December 21, 2011 / 9:43 AM / 7 years ago

UPDATE 3-Major traders win 9 pct of Libyan oil exports

* Libya picks four top trading houses to buy oil in 2012

* Glencore wins 36 cargoes for next year

* Europe’s refiners still given priority

By Jessica Donati and Emma Farge

LONDON, Dec 21 (Reuters) - Libya has agreed to supply oil to four major European trading houses in 2012, a senior National Oil Corporation (NOC) source said, amounting to at least 9 percent of its crude exports, in a break from a policy of restricting sales to refiners.

Glencore and Swiss-based trading giants Vitol, Gunvor and Trafigura together will receive around 70 cargoes, the NOC source said on Wednesday, as Libya expands its pool of customers.

This allocation amounts to around 9 percent of Libya’s full pre-war exports of 1.3 million barrels per day, according to Reuters calculations.

Glencore won 36 cargoes for next year, while Swiss-based trading giants Vitol, Gunvor and Trafigura got contracts worth approximately 18 cargoes, 12 cargoes and four cargoes, respectively, the NOC source said.

Libya’s state oil company has typically limited sales of its mostly light, sweet crude oil to refiners, most of them in Europe, and has said it plans to continue to prioritise its usual customers in 2012.

“We made some exceptions for the benefit of the NOC, but not a big quantity,” the NOC source said, adding the lion’s share of Libya’s crude oil would be exported to refiners. It will also award some cargoes to the country’s own trader, Oil Libya.

A senior NOC source told Reuters last month that trading houses would likely be awarded some volumes, calling them a “necessary evil”.

Libya’s oil output has hit 1 million barrels per day, its oil minister said after an OPEC meeting last week, in a further sign that its recovery has been more rapid than expected following an eight-month long conflict.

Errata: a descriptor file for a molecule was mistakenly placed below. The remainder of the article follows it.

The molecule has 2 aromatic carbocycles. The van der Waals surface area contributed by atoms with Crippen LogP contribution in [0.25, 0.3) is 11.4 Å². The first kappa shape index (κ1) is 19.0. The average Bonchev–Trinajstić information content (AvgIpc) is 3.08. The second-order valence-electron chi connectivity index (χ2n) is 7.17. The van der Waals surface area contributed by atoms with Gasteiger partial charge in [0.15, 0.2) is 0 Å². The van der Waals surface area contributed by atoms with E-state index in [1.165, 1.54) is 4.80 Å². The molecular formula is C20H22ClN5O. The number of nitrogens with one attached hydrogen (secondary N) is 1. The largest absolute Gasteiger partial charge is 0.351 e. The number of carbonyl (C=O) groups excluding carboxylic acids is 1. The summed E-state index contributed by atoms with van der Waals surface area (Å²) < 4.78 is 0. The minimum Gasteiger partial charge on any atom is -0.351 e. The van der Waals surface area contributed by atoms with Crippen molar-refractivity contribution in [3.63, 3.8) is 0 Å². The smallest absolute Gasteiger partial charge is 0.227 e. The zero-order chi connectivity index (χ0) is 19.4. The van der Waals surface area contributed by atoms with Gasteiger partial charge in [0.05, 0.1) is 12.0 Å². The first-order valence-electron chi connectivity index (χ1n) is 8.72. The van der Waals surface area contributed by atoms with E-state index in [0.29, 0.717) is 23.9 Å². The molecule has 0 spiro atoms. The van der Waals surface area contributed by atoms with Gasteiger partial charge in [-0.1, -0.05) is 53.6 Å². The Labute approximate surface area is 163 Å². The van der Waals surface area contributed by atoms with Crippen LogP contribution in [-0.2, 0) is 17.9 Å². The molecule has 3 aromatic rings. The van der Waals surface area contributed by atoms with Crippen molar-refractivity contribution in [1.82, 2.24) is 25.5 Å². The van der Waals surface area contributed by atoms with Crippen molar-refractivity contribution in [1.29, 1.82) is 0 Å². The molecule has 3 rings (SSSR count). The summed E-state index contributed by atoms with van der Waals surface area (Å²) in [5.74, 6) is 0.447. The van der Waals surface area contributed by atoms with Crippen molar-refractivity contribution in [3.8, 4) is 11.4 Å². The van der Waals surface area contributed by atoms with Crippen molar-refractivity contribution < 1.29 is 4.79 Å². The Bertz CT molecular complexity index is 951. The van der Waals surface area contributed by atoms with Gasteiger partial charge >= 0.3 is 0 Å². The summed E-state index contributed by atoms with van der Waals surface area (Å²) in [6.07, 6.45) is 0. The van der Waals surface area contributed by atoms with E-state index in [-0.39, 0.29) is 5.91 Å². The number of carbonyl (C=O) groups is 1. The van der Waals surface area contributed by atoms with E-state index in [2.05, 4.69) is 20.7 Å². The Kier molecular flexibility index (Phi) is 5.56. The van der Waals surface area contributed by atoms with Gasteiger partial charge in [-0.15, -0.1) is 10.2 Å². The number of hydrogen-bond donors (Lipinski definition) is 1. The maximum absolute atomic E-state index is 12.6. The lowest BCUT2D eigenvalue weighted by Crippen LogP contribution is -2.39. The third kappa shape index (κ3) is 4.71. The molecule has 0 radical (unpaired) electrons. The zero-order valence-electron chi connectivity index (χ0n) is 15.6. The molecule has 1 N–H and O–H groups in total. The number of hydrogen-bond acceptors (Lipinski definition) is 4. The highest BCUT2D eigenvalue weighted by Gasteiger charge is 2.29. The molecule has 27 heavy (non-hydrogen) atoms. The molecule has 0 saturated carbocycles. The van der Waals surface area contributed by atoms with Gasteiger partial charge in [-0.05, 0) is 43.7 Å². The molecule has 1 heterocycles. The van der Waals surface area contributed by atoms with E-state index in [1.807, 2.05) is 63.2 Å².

Despite the inclusion of trading houses, some traders expressed surprise that they did not receive a bigger volume in 2012, given their role in providing fuel to rebels during the revolution.

Most oil majors and European refiners stopped trading with Libya during the revolution due to concerns about sanctions.

“I’m surprised they (Vitol) are not getting more as they were seen as bosom buddies during the revolution,” said an oil trader whose firm received Libyan crude allocations.

The exact share awarded to Europe’s leading oil refiners varied, the NOC source said, but volumes were close to five to six cargoes of crude per month.

Oil traders said that Italy’s Saras was one of the biggest winners, picking up four different grades of crude oil. The NOC said last week that Repsol, Total, BP and Eni were among the 10 companies that will receive priority access to oil.

Libya also plans to sell similar volumes to Chinese refiners, awarding a “good share” to Unipec, the trading arm of China’s refining giant Sinopec, and to refiner Petrochina , the NOC source said.

The NOC had also decided to reduce the supply of crude oil allocated to Star Energy to 10 cargoes per year, the source added.

Before the war Libya pumped around 1.6 million barrels per day, and most of the roughly 1.3 million bpd of exports went to European clients.

As a result of its limited refining capacity, however, the OPEC producer relies on imports for close to two-thirds of its gasoline needs. Libya recently awarded a tender to purchase up to 3 million tonnes of gasoline in 2012 to a pool of refiners led by Russia’s LUKOIL and Italy’s Saras.

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